William II, or William Rufus, was the second surviving son of William the Conqueror, and ruled England for 13 years, from his father's death in 1087 until 1100. William the Conqueror left England to William Rufus, and the Dukedom of Normandy to the oldest son Robert Curthose, but nothing to youngest son Henry.

William Rufus was not a good ruler, decidedly anti-Church (even robbed monasteries for their wealth) and possibly homosexual; he never married and apparently did not desire such a lifestyle, and thus left no heirs. In 1100, when he was about 44 years old, he died unexpectedly of a supposed hunting accident, an arrow in his chest. He had routinely enjoyed hunting, and such accidents were not uncommon; his older brother Richard had died in an accident in 1081. But some suspected foul play. His close friend, French nobleman Walter Tirel, is the most likely suspect. He had quarreled with the king the night before, had been alone with him that day of the hunt; afterwards Tirel quickly fled to France. The fullest account from the time, by William of Malmesbury, describes Tirel's involvement in an apparent accidental shooting. Younger brother Henry may also have been involved, as he had the most to gain; it is noteworthy that he responded very quickly, taking action as soon as his brother's death was news. He went to Winchester and soon had control of the treasury, declaring himself King the next day. William died on August 2, and Henry was crowned king on August 5.

Tirel was not pursued, and though the death was somewhat suspicious, the people did not sorely miss their king and were content to continue with a new king, Henry I.

For further reading: Yale English Monarchs - William Rufus (The English Monarchs Series) by Frank Barlow
Historical Fiction reference: The Lion of Justice (Norman Trilogy, Book 2), by Jean Plaidy

Friday, January 11, 2008

My Current Medieval History Reading List

I've only recently started reading about the Middle Ages, and find it all fascinating! I first read through Jean Plaidy's "Norman Trilogy" and "Plantagenet Saga" books for a great overview of English Medieval history. Now I'm expanding into more topics of interest. The following are some books I've read and/or am planning to read. These are good introductory books, as well as ones that are well written for a general audience:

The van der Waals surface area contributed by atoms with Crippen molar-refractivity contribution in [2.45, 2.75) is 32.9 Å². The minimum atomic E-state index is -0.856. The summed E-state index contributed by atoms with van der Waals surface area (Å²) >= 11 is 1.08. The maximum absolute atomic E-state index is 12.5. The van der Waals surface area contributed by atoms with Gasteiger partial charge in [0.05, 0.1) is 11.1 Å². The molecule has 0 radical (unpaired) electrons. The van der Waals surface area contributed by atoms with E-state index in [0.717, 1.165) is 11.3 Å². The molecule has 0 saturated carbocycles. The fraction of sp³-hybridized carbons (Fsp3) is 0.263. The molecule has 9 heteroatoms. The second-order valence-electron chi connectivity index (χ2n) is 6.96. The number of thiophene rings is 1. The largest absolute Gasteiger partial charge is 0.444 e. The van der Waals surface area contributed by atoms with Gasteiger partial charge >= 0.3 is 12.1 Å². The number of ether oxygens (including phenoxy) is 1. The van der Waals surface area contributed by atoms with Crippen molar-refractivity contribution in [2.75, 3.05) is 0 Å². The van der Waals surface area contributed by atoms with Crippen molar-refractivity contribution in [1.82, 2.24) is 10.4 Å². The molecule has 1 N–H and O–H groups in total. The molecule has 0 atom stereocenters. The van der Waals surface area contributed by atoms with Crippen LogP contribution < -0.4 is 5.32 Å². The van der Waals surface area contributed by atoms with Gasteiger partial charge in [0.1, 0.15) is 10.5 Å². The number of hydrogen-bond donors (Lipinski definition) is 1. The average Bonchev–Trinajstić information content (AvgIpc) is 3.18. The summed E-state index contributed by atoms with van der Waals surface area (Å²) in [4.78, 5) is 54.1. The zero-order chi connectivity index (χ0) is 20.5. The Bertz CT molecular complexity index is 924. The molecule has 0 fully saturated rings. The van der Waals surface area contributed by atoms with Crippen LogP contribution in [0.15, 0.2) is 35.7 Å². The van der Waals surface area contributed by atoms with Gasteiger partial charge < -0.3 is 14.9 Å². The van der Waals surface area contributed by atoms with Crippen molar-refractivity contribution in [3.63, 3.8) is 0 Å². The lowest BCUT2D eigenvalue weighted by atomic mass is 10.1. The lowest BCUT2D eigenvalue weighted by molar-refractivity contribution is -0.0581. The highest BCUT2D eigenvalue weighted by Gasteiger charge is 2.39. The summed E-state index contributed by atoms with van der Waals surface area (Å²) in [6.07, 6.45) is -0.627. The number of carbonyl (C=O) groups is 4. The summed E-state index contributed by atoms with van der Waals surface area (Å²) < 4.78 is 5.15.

By Joseph and Frances Gies:
Life in a Medieval Castle
Life in a Medieval Village
Life in a Medieval City
The Knight in History
Marriage and the Family in the Middle ages
Cathedral, Forge, and Waterwheel: Technology and Invention in the Middle Ages
  • Charlemagne Father of a Continent, by Alessandro Barbero
  • The Penguin Guide to Medieval Europe, by Richard Barber
  • How the Irish saved civilization: the untold story of Ireland's heroic role from the fall of Rome to the rise of medieval Europe (Hinges of History Series, Volume 1), by Thomas Cahill
  • Chivalrous Society, by Georges Duby
  • The Last Apocalypse: Europe At the Year 1000 A.D., by James Reston
  • 1066: The Year of the Conquest, by David Howarth
  • William Marshal, Knight-errant, Baron, and Regent of England, by Sidney Painter
  • Robert the Bruce, King of Scots, by Ronald McNair Scott
  • A Distant Mirror: The Calamitous 14th Century, by Barbara Tuchman
  • Royal Blood: Richard III and the Mystery of the Princes, by Bertram Fields

About the Crusades:
By Jonathan Riley-Smith:
The Oxford History of the Crusades
The First Crusaders, 1095-1131
The Crusades: A Short History
The Atlas of the Crusades
Warriors of God: Richard the Lionheart and Saladin in the Third Crusade, by James Reston
The Dream and the Tomb: a History of the Crusades, by Robert Payne
The Knights Templar, by Stephen Howarth